"England was an obvious place to come; I'd lived in London during my backpacking days and fancied another look around. I'd played a Test against Joel in Bloemfontein in '96 and we'd also been on opposite sides in Super 12, so we knew each other pretty well. I also knew Neil Back from a Barbarians match in '94, and the front-row boys, the ABC club, from the Baa-Baas' game in aid of the Dunblane victims. We had a few drinks, the four of us; I remember the before and I certainly remember the after, but I still don't have much idea about the during. Anyway, we got along pretty well."

After all that, Leicester seemed a natural place to go.

"I didn't arrive with any guarantees of a place, but with Joel in the side I saw myself as a [number] 12 rather than a 10. As it turned out, Will was struggling from the start and I was given a chance straight away. I've had a fantastic time. It's such a close-knit club; I've got mates playing down in London who only see their colleagues at training and on match day, whereas at Welford Road you find that the guys you play with are not just your workmates but also your friends, your support system. That sort of intimacy allows you to go to a place like Northampton with half the side missing and come away with a win."

When Leicester visited London Irish last October, Howard came away with a broken jaw. "It happens," he says, neglecting to mention either that he suffered the injury in the 10th minute of the game yet stayed on for the duration. But then, he is one tough hombre. Along with many of his fellow professionals, he is deeply disturbed by refereeing interpretations that are fast emasculating the game by outlawing the ruck.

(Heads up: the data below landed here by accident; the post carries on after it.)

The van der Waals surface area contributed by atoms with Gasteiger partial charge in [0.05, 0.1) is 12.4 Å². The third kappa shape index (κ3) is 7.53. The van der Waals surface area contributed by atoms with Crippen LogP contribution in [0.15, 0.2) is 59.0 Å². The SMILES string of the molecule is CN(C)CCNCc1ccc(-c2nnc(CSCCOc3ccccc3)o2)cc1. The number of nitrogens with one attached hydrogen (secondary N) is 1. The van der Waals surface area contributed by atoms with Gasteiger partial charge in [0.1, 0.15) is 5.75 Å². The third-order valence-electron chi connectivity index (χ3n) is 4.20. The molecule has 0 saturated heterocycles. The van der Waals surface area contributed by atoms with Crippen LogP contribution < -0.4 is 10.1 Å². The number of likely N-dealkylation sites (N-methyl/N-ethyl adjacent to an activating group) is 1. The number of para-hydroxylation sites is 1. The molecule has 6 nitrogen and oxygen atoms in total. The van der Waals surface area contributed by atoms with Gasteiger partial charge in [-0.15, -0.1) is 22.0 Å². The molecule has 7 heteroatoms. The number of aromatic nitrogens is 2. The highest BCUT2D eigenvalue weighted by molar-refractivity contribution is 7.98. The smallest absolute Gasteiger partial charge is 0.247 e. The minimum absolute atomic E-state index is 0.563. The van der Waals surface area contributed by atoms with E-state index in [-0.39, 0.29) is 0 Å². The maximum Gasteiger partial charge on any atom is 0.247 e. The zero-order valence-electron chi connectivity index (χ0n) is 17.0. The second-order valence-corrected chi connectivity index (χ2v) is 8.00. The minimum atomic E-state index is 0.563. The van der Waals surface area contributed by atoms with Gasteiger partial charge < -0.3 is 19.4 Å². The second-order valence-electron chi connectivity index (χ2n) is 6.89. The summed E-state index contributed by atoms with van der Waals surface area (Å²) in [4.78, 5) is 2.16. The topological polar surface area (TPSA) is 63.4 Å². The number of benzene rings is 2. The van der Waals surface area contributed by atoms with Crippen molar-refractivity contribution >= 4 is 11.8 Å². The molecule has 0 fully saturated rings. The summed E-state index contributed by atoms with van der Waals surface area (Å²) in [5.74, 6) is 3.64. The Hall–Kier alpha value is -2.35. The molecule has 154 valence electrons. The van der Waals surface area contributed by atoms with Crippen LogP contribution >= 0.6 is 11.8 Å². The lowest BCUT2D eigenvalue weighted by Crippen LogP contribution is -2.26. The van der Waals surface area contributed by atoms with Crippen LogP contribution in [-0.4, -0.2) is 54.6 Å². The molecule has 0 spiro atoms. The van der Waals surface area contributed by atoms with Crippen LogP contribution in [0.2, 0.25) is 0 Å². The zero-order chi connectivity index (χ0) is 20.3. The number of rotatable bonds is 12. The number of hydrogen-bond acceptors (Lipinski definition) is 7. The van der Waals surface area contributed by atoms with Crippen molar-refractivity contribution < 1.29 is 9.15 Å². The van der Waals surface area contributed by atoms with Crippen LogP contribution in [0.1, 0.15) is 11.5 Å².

"If I get caught on the wrong side, I deserve whatever kicking the opposition dish out, as long as no one goes for my head. Back home, and particularly in New Zealand, rucking is part and parcel of the game and has been for God knows how long. Get on the wrong side and you get rubbed out, simple as that. The ruck is the thing that distinguishes our game from rugby league and Aussie Rules because it allows such continuity. Whoever is instructing the referees to blow it out of the water needs to take a long hard look at things in time for the World Cup."

With another year left on his contract, Howard is relishing the prospect of European rugby next season: "It got big showtime in Australia when the English clubs were last involved and I'd certainly put it up there with Super 12 in terms of intensity and spectator appeal," he says. And after next summer? "Who knows? The Lions will be touring back home in 2001 and their match against ACT will be one hell of an occasion. I'd like to be part of that, for sure."

He may well get his wish. As the best rugby insurance policy around, Pat Howard's services are suddenly at a premium.

Comments